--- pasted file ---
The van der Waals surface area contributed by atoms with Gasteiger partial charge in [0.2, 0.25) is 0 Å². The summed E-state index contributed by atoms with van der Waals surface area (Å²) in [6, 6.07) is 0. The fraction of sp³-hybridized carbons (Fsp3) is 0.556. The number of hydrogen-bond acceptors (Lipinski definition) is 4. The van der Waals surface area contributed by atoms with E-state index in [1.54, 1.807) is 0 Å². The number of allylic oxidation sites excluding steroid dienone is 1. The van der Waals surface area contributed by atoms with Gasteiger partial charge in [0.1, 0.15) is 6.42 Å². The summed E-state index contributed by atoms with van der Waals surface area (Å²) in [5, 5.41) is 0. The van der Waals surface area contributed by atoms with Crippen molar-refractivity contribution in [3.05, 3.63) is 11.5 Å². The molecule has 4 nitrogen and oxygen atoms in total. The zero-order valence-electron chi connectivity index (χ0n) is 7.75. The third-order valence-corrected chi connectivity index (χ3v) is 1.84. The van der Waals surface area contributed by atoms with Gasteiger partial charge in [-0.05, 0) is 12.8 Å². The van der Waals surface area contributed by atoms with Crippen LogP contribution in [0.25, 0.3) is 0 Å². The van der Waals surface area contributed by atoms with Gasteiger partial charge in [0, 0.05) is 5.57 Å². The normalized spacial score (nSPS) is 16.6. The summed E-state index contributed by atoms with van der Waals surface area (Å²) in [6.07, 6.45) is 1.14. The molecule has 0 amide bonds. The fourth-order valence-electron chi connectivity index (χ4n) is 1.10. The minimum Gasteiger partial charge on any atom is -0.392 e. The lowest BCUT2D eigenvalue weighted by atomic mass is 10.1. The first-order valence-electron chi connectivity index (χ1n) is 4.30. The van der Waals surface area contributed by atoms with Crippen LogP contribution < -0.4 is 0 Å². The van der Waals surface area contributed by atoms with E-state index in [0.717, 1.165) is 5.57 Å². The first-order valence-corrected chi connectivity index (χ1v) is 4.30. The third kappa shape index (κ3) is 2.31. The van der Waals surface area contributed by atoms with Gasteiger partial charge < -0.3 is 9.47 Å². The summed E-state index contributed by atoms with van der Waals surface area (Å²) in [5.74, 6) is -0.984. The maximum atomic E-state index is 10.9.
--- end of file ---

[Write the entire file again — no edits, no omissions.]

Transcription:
The van der Waals surface area contributed by atoms with Gasteiger partial charge in [0.2, 0.25) is 0 Å². The summed E-state index contributed by atoms with van der Waals surface area (Å²) in [6, 6.07) is 0. The fraction of sp³-hybridized carbons (Fsp3) is 0.556. The number of hydrogen-bond acceptors (Lipinski definition) is 4. The van der Waals surface area contributed by atoms with E-state index in [1.54, 1.807) is 0 Å². The number of allylic oxidation sites excluding steroid dienone is 1. The van der Waals surface area contributed by atoms with Gasteiger partial charge in [0.1, 0.15) is 6.42 Å². The summed E-state index contributed by atoms with van der Waals surface area (Å²) in [5, 5.41) is 0. The van der Waals surface area contributed by atoms with Crippen molar-refractivity contribution in [3.05, 3.63) is 11.5 Å². The molecule has 4 nitrogen and oxygen atoms in total. The zero-order valence-electron chi connectivity index (χ0n) is 7.75. The third-order valence-corrected chi connectivity index (χ3v) is 1.84. The van der Waals surface area contributed by atoms with Gasteiger partial charge in [-0.05, 0) is 12.8 Å². The van der Waals surface area contributed by atoms with Crippen LogP contribution in [0.25, 0.3) is 0 Å². The van der Waals surface area contributed by atoms with Gasteiger partial charge in [0, 0.05) is 5.57 Å². The normalized spacial score (nSPS) is 16.6. The summed E-state index contributed by atoms with van der Waals surface area (Å²) in [6.07, 6.45) is 1.14. The molecule has 0 amide bonds. The fourth-order valence-electron chi connectivity index (χ4n) is 1.10. The minimum Gasteiger partial charge on any atom is -0.392 e. The lowest BCUT2D eigenvalue weighted by atomic mass is 10.1. The first-order valence-electron chi connectivity index (χ1n) is 4.30. The van der Waals surface area contributed by atoms with Crippen LogP contribution < -0.4 is 0 Å². The van der Waals surface area contributed by atoms with E-state index in [0.717, 1.165) is 5.57 Å². The first-order valence-corrected chi connectivity index (χ1v) is 4.30. The third kappa shape index (κ3) is 2.31. The van der Waals surface area contributed by atoms with Gasteiger partial charge < -0.3 is 9.47 Å². The summed E-state index contributed by atoms with van der Waals surface area (Å²) in [5.74, 6) is -0.984. The maximum atomic E-state index is 10.9.